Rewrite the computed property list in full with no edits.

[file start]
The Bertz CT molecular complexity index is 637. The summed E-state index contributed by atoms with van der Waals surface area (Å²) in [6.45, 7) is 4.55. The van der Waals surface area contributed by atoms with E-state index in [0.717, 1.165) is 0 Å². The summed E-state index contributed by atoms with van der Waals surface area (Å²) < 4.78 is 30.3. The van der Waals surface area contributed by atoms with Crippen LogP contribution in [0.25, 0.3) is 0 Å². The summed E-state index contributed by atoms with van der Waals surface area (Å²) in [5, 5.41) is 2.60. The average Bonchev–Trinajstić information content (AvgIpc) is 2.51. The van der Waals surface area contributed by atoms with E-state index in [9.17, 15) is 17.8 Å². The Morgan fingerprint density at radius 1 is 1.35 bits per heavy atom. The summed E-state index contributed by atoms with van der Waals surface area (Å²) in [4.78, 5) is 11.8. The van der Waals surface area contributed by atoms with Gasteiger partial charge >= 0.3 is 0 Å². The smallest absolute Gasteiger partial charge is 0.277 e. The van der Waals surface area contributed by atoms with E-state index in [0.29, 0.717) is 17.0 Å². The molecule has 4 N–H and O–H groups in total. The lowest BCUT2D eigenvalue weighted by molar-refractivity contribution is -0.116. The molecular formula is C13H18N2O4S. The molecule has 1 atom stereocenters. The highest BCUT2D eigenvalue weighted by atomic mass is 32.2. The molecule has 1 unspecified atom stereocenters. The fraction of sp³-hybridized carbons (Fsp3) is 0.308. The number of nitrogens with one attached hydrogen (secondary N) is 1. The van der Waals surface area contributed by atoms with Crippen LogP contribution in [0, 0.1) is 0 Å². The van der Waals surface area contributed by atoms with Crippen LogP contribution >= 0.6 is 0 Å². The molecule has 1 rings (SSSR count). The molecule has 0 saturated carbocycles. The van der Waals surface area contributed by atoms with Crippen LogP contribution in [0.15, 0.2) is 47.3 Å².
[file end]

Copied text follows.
The Bertz CT molecular complexity index is 637. The summed E-state index contributed by atoms with van der Waals surface area (Å²) in [6.45, 7) is 4.55. The van der Waals surface area contributed by atoms with E-state index in [0.717, 1.165) is 0 Å². The summed E-state index contributed by atoms with van der Waals surface area (Å²) < 4.78 is 30.3. The van der Waals surface area contributed by atoms with Crippen LogP contribution in [0.25, 0.3) is 0 Å². The summed E-state index contributed by atoms with van der Waals surface area (Å²) in [5, 5.41) is 2.60. The average Bonchev–Trinajstić information content (AvgIpc) is 2.51. The van der Waals surface area contributed by atoms with E-state index in [9.17, 15) is 17.8 Å². The Morgan fingerprint density at radius 1 is 1.35 bits per heavy atom. The summed E-state index contributed by atoms with van der Waals surface area (Å²) in [4.78, 5) is 11.8. The van der Waals surface area contributed by atoms with Gasteiger partial charge >= 0.3 is 0 Å². The smallest absolute Gasteiger partial charge is 0.277 e. The van der Waals surface area contributed by atoms with E-state index in [0.29, 0.717) is 17.0 Å². The molecule has 4 N–H and O–H groups in total. The lowest BCUT2D eigenvalue weighted by molar-refractivity contribution is -0.116. The molecular formula is C13H18N2O4S. The molecule has 1 atom stereocenters. The highest BCUT2D eigenvalue weighted by atomic mass is 32.2. The molecule has 1 unspecified atom stereocenters. The fraction of sp³-hybridized carbons (Fsp3) is 0.308. The number of nitrogens with one attached hydrogen (secondary N) is 1. The van der Waals surface area contributed by atoms with Crippen LogP contribution in [0, 0.1) is 0 Å². The van der Waals surface area contributed by atoms with Crippen LogP contribution >= 0.6 is 0 Å². The molecule has 1 rings (SSSR count). The molecule has 0 saturated carbocycles. The van der Waals surface area contributed by atoms with Crippen LogP contribution in [0.15, 0.2) is 47.3 Å².